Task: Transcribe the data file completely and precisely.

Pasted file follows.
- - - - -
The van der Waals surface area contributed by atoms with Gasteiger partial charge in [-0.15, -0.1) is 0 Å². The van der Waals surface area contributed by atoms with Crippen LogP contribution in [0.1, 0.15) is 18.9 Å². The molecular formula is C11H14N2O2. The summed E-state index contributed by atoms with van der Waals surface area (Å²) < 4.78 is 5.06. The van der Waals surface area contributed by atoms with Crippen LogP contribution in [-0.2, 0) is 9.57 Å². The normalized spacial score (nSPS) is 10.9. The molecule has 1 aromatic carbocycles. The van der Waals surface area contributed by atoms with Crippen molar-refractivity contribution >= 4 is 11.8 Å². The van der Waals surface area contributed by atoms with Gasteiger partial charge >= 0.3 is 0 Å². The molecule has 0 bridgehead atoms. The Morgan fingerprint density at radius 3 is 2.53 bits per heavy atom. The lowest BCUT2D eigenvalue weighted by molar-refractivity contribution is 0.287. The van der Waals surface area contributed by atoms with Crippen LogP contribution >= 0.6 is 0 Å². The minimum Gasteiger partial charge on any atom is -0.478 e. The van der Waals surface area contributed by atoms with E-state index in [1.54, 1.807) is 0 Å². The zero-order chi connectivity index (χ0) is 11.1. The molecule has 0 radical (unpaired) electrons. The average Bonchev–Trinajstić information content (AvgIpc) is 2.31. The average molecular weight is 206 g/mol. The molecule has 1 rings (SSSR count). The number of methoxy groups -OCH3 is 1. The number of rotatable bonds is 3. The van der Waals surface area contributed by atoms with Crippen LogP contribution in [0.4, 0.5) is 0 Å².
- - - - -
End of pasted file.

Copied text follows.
The van der Waals surface area contributed by atoms with Gasteiger partial charge in [-0.15, -0.1) is 0 Å². The van der Waals surface area contributed by atoms with Crippen LogP contribution in [0.1, 0.15) is 18.9 Å². The molecular formula is C11H14N2O2. The summed E-state index contributed by atoms with van der Waals surface area (Å²) < 4.78 is 5.06. The van der Waals surface area contributed by atoms with Crippen LogP contribution in [-0.2, 0) is 9.57 Å². The normalized spacial score (nSPS) is 10.9. The molecule has 1 aromatic carbocycles. The van der Waals surface area contributed by atoms with Crippen molar-refractivity contribution >= 4 is 11.8 Å². The van der Waals surface area contributed by atoms with Gasteiger partial charge >= 0.3 is 0 Å². The molecule has 0 bridgehead atoms. The Morgan fingerprint density at radius 3 is 2.53 bits per heavy atom. The lowest BCUT2D eigenvalue weighted by molar-refractivity contribution is 0.287. The van der Waals surface area contributed by atoms with Crippen LogP contribution >= 0.6 is 0 Å². The minimum Gasteiger partial charge on any atom is -0.478 e. The van der Waals surface area contributed by atoms with E-state index in [1.54, 1.807) is 0 Å². The zero-order chi connectivity index (χ0) is 11.1. The molecule has 0 radical (unpaired) electrons. The average Bonchev–Trinajstić information content (AvgIpc) is 2.31. The average molecular weight is 206 g/mol. The molecule has 1 rings (SSSR count). The number of methoxy groups -OCH3 is 1. The number of rotatable bonds is 3. The van der Waals surface area contributed by atoms with Crippen LogP contribution in [0.4, 0.5) is 0 Å².